An unnamed surfer suffered a minor wound from a shark bite on the back of his left leg below the knee. He was surfing about 20-30 metres offshore of Singer Island, Riviera Beach, Florida, US on Monday 19 June 2017 when the incident happened.
He paddled ashore and was treated by paramedics on the beach.
The surfer told Jarrod Hedrick who was on the beach at the time, that he saw bait fish in front of him as he was surfing. Then he saw a dark shadow followed by pain in his leg. He suffered a 3-5 cm laceration on the back of his left calf.
The species and size of shark was not mentioned. No other details were reported.
Rich Thompson, 30, suffered some minor lacerations to his thumb and hand when he punched a small shark that had latched onto his leg while he was surfing off the coast of Bantham in South Devon, England on 6 June 2017.
Although his injuries are minor the incident caused a lot of hype in the British media because it is believed to be the first shark attack in British waters.
Thomson said the shark was about 3 feet long. Shark experts said it was probably a smooth hound shark.
“I turned round and saw this little shark was on my thigh and wriggling its head side to side.
“I hit it on the head and it swam off. My hand was cut to pieces.”
He said he thought his thick winter wetsuit protected him from being injured more seriously when the shark bit on his leg.
“I went home and told my wife I was late because I had been bitten by a shark.
“She said ‘I’ve heard that one before’, but it was true.
“It won’t stop me going back in the water and it shouldn’t stop anyone, I was just in the wrong place at the wrong time.
“I have never caught any fish while fishing but the biggest one I’ve ever caught attached itself to my leg.”
Jeff Horton, 25, was surfing with 10 others at Pila‘a Beach near Kilauea, Kauai, Hawaii on Sunday 20 October 2013 when he spotted a dark shape approaching him while he was sitting on his board. He says he thought it was a stingray. He lifted his legs out the water and the shark bit into his board.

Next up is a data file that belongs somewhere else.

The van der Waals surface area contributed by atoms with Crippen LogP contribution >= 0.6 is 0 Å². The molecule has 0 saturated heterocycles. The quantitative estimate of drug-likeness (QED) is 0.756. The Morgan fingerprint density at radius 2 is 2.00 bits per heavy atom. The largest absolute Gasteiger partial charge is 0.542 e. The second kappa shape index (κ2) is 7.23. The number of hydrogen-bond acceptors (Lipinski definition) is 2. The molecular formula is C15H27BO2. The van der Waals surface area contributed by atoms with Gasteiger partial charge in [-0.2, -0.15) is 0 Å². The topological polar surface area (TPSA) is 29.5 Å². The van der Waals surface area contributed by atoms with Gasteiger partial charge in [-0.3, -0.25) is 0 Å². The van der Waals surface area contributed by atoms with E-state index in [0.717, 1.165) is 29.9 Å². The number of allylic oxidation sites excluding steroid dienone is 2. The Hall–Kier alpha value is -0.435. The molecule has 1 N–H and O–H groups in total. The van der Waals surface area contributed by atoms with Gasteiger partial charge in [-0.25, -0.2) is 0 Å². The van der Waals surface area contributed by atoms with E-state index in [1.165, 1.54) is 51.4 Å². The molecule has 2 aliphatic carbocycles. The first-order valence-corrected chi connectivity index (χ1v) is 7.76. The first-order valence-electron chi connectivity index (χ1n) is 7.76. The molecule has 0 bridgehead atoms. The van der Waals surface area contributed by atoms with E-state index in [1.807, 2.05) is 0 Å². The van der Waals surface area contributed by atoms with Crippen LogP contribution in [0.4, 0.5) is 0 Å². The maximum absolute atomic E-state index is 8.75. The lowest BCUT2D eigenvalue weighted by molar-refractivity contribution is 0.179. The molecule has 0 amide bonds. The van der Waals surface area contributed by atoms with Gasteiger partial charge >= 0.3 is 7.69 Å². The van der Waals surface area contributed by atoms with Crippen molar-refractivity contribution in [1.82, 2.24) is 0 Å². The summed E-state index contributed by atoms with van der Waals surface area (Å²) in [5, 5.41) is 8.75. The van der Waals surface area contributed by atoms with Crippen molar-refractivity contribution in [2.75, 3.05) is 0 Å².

“It came flying straight toward me,” he said
He was knocked off his board and fell onto the shark. He grabbed a fin and started punching the shark, which continued to bite onto his board.
“I finally got one nice punch into the eye,” Horton was quoted as saying. “I put some really good hits on it, for sure.”
When he hit it in the eye the shark let go the board and swam away. He was not injured, although his board was left with the typical semi-circular bite mark.
It was not reported what type of shark it was or what size it was.
Scott Stevens, 25, suffered serious wounds to his left torso from a shark bite while he was surfing at North Jetty, Humboldt, Eureka, California, United States. The shark is thought to be a great white.
The incident occured on Tuesday 30 October 2012.
He said he was catching waves about 150 metres from fellow surfers at Bunkers, a popular surf spot near Humboldt Bay.
The shark dragged him under the water and shook him around a bit. Stevens then punched the shark several times in the head, which made it release its grip and swim away. He managed to retrieve his board and paddle back to shore, where other surfers helped stem the bleeding and wave down a truck which took him to hospital, where he underwent emergency surgery to stitch the wounds.
Stevens told the Lost Coast Outpost in a podcast interview:
“I went in the water for a surf about 10am. I had just caught a wave and was paddling back out when the shark came out of nowhere. It grabbed my torso from behind and dragged me underwater and shook me a couple of times.
“I opened my eyes underwater and saw the shark grabbing onto me. I punched it a couple of times in the head and it released me and swam off.
“I recovered my board (the shark had severed the leash) and managed to paddle to shore on my own.”
He was shouting for help.
“The support of other surfers was amazing. They waved down a truck which took me to hospital. And they put pressure on the wound the whole time to stop bleeding.” One of the surfers actually lay across his torso to put pressure on the wound and stem the bleeding.
He told the Times Standard that when he opened his eyes under water he saw a lot of blood.
“When I reached the beach, I realised how injured I was and how much blood I was losing.”
“I was in shock. I really didn’t feel much, didn’t feel too much pain, until I woke up this morning,” he said.
He said from the time of attack to ER it took about 20 minutes – “An amazing response which helped a lot.”
”Those guys are heroes,” he said.
He said he received lacerations from the top of hip to his upper chest. The surgeon who stitched up the wounds said there were seven to eight deep lacerations, but fortunately the shark did not open the chest cavity and damage any internal organs.
“At the moment it happened I was truly scared for my life. I didn’t know if I was going to make it or not.
“Now I am a little bummed that my surfboard is damaged,” he said from his hospital bed at St. Joseph Hospital in Eureka, California.